Thanks to Nicole Cliffe on Twitter, I ended up reading this Toronto Life profile of a terrible person. This person makes $130,000 per year, lives expense-free with his parents, and parties like his favorite show is Entourage. (I haven’t ever seen Entourage but that seems right. Don’t email me.) They sound terrible.
We sipped complimentary glasses of wine on the flight and then settled into a penthouse suite at Le Place D’Armes Hotel, which cost $640 a night. We hit Joe Beef and tried the horse with artichokes and pecorino, plus just about everything else on the menu—a habit of ours when we can’t decide what not to get. Around 1 a.m., we rolled into New City Gas, a warehouse nightclub just outside the Old Port, totally obliterated. My cousin had booked us a booth, and we ordered bottle service—the Grey Goose, Hendricks, Patrón and Moët were flowing. We stayed until nearly 6 a.m., dancing to house music and trying to pick up girls (alas, none of us got lucky). We gorged and guzzled our way through the rest of the weekend, eating ridiculously decadent cronuts from a pâtisserie, smoked meat sandwiches from Schwartz’s, fondue from an amazing Old Montreal restaurant called Bistro Marché de la Villette. We uncorked bottle after bottle of Amarone as we went. The pinnacle of the weekend was two hours on a closed racetrack behind the wheel of a $200,000 dark blue Lamborghini Gallardo. I tried to redline it—it tops out around 310 kilometres per hour—but the rental guy talked me down around 220. We were gone for only 48 hours, but it felt like 10 weekends packed into one.
As brash and disgusting as this kind of macho, bragging, excess is, the undertone of the entire piece is longingly defensive. This person seems very aware that their choices are willfully selfish and that eventually the high will wear off. They make a ton of money, are lucky beyond belief to have zero expenses, and spends it all on experiences that can’t measure up to what they hoped. Eventually they’ll have to change and find a way to develop a healthy relationship with their money and their choices. They spend the piece trying to convince themselves that what they’re doing now is actually worth it. This man doesn’t feel nearly guilty enough.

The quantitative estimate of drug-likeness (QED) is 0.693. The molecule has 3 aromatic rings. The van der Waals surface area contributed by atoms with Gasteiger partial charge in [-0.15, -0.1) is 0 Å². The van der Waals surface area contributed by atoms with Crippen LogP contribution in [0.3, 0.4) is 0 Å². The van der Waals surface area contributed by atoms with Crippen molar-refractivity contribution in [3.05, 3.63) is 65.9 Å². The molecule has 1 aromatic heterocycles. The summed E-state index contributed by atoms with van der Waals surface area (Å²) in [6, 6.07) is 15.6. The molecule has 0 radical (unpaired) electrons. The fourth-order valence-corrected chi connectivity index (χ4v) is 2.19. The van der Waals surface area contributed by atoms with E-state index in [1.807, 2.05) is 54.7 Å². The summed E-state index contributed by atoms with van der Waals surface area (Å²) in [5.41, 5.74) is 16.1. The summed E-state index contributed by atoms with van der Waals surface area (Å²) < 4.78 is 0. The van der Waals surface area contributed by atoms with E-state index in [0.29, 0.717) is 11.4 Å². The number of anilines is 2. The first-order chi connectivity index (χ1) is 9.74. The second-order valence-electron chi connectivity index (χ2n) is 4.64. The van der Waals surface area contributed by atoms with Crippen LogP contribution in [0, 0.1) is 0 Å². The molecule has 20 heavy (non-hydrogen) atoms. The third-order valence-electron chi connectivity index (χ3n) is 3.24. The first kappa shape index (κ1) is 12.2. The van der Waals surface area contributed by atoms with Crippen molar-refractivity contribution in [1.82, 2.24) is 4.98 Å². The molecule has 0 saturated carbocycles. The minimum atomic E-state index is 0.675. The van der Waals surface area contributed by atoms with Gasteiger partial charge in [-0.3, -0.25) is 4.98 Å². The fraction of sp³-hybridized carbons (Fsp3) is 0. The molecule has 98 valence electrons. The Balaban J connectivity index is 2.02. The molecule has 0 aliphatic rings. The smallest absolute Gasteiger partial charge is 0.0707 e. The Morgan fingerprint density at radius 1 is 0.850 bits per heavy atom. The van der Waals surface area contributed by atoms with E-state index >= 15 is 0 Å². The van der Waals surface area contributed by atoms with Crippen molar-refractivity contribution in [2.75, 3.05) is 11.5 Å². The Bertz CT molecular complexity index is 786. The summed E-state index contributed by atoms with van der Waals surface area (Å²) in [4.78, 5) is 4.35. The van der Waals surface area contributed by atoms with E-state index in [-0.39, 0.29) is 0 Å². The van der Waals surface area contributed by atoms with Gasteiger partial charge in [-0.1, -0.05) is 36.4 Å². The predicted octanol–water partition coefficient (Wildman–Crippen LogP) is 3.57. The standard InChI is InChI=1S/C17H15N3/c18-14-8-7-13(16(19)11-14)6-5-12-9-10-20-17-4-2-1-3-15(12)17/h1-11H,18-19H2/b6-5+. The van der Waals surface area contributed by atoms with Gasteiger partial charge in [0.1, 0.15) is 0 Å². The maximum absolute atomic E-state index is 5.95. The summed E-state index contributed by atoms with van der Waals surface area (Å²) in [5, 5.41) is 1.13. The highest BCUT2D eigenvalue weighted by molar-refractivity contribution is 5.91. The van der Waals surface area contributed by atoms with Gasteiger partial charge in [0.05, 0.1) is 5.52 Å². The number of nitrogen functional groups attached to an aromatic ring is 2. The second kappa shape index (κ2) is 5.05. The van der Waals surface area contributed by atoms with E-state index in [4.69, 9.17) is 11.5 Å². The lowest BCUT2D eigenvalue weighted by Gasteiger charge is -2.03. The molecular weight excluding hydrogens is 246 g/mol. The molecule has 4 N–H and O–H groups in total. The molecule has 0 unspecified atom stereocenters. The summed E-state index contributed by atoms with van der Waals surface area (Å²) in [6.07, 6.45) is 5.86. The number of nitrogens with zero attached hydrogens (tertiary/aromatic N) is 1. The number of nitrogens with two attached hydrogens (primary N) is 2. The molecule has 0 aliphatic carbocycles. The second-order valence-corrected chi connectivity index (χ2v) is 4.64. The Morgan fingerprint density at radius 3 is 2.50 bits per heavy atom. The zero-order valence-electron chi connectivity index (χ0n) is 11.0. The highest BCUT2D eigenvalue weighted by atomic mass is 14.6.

. . .
More than the entertainment and feelings of jealousy, this piece actually got me thinking about my own financial situation of late. I started a new job a few months ago. Previously I was making $35,000 per year, decent pay for retail. And I currently make $45,000 per year at a desk job. That’s a decent raise. It’s helped my financial situation immensely. But I’ve been questioning: when should I start to feel guilty about my income?
I am not rich. I still make below median income, but compared to before, my life feels so extravagant. At $35,000 per year, I could afford my life, but just barely. Rent, bills, student loans, a tiny bit of spending money, and a bit of a credit card balance that I couldn’t shake were using 100% of my income. I never felt like I had to truly worry about being able to afford the necessities, but sometimes rent had to wait until the next paycheck. Sometimes $20 of groceries had to go on the credit card until the next paycheck. The bank balance would reliably bounce all the way down before climbing back up a bit again. This is how I’ve lived my entire adult life. As long as I’ve had a job and paid for my own things, I’ve never had money that didn’t need to be spent on something essential. Or I’ve always had consequences when I didn’t spend that money on the essential thing.
Again, $45,000 per year is not rich. But even having a little bit of money left over feels rich. And that feels guilty.
It feels guilty because it feels like I cheated. My previous job was hard, physically and mentally strenuous. I worked alongside my team and suffered with them and we felt like we earned (more than) our wages through our toil. My job now? It's not very hard. It's skilled, but it's not strenuous. I got the job because I'm uniquely qualified, but it does involve anything that I would describe as toil. Mentally and physically, my work demands less of me than ever before, and I'm making more money doing it. That feels like cheating. It makes my increased earnings feel unearned.
I mostly know that this is a lie. It's a mechanism my brain adopts to reconcile and understand how my life has changed. I know intellectually that more income shouldn't demand more of my energy as a price. That is one of capitalism's lies. But another one of its lies is that more income is always earned, that accruing wealth is a result of your merits.
Part of me is grateful for my guilt response. I want to be sensitive to this reality of capitalism and the way money distorts your thinking. That one day I could start earning enough that I should feel guilty about it. Where is that line? If I haven't reached it yet at $45,000 per year, will I at the median income? Maybe upper middle class? Is it $130,000 per year?
I hope that I always feel valuable, and never let my employer convince me that I'm not worth my income. But I'll always want to balance that with the knowledge that at some point, you can be too rich.